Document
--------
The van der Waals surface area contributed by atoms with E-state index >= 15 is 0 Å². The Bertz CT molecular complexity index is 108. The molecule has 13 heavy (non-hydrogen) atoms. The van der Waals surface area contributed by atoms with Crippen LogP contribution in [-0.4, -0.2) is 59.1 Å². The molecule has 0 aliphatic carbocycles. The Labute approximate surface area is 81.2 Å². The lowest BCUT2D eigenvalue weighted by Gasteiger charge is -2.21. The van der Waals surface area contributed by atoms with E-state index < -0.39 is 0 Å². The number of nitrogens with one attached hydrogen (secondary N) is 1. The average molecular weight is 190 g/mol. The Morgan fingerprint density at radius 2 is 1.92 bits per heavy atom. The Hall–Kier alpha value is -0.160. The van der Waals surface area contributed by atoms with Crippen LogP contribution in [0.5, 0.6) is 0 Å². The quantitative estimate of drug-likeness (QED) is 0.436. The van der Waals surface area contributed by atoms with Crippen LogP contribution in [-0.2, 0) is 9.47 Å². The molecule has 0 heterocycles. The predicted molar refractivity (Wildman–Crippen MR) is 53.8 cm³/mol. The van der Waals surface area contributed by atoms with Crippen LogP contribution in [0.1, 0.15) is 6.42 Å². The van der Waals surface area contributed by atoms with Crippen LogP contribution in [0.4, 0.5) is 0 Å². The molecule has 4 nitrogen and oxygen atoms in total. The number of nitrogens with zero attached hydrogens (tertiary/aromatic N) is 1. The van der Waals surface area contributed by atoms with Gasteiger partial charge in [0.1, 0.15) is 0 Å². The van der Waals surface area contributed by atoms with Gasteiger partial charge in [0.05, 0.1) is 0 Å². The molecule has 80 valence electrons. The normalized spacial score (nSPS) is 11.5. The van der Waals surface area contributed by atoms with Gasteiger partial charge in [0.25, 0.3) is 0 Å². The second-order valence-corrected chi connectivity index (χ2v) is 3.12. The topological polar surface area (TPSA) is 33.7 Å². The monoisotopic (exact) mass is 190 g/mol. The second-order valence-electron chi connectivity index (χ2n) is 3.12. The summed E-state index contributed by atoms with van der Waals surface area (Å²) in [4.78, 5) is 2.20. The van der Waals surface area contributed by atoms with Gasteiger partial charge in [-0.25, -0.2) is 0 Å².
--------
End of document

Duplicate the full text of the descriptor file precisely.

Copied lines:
The van der Waals surface area contributed by atoms with E-state index >= 15 is 0 Å². The Bertz CT molecular complexity index is 108. The molecule has 13 heavy (non-hydrogen) atoms. The van der Waals surface area contributed by atoms with Crippen LogP contribution in [-0.4, -0.2) is 59.1 Å². The molecule has 0 aliphatic carbocycles. The Labute approximate surface area is 81.2 Å². The lowest BCUT2D eigenvalue weighted by Gasteiger charge is -2.21. The van der Waals surface area contributed by atoms with E-state index < -0.39 is 0 Å². The number of nitrogens with one attached hydrogen (secondary N) is 1. The average molecular weight is 190 g/mol. The Morgan fingerprint density at radius 2 is 1.92 bits per heavy atom. The Hall–Kier alpha value is -0.160. The van der Waals surface area contributed by atoms with Crippen LogP contribution in [0.5, 0.6) is 0 Å². The quantitative estimate of drug-likeness (QED) is 0.436. The van der Waals surface area contributed by atoms with Crippen LogP contribution in [-0.2, 0) is 9.47 Å². The molecule has 0 heterocycles. The predicted molar refractivity (Wildman–Crippen MR) is 53.8 cm³/mol. The van der Waals surface area contributed by atoms with Crippen LogP contribution in [0.1, 0.15) is 6.42 Å². The van der Waals surface area contributed by atoms with Crippen LogP contribution in [0.4, 0.5) is 0 Å². The molecule has 4 nitrogen and oxygen atoms in total. The number of nitrogens with zero attached hydrogens (tertiary/aromatic N) is 1. The van der Waals surface area contributed by atoms with Gasteiger partial charge in [0.1, 0.15) is 0 Å². The van der Waals surface area contributed by atoms with Gasteiger partial charge in [0.05, 0.1) is 0 Å². The molecule has 80 valence electrons. The normalized spacial score (nSPS) is 11.5. The van der Waals surface area contributed by atoms with Gasteiger partial charge in [0.25, 0.3) is 0 Å². The second-order valence-corrected chi connectivity index (χ2v) is 3.12. The topological polar surface area (TPSA) is 33.7 Å². The monoisotopic (exact) mass is 190 g/mol. The second-order valence-electron chi connectivity index (χ2n) is 3.12. The summed E-state index contributed by atoms with van der Waals surface area (Å²) in [4.78, 5) is 2.20. The van der Waals surface area contributed by atoms with Gasteiger partial charge in [-0.25, -0.2) is 0 Å².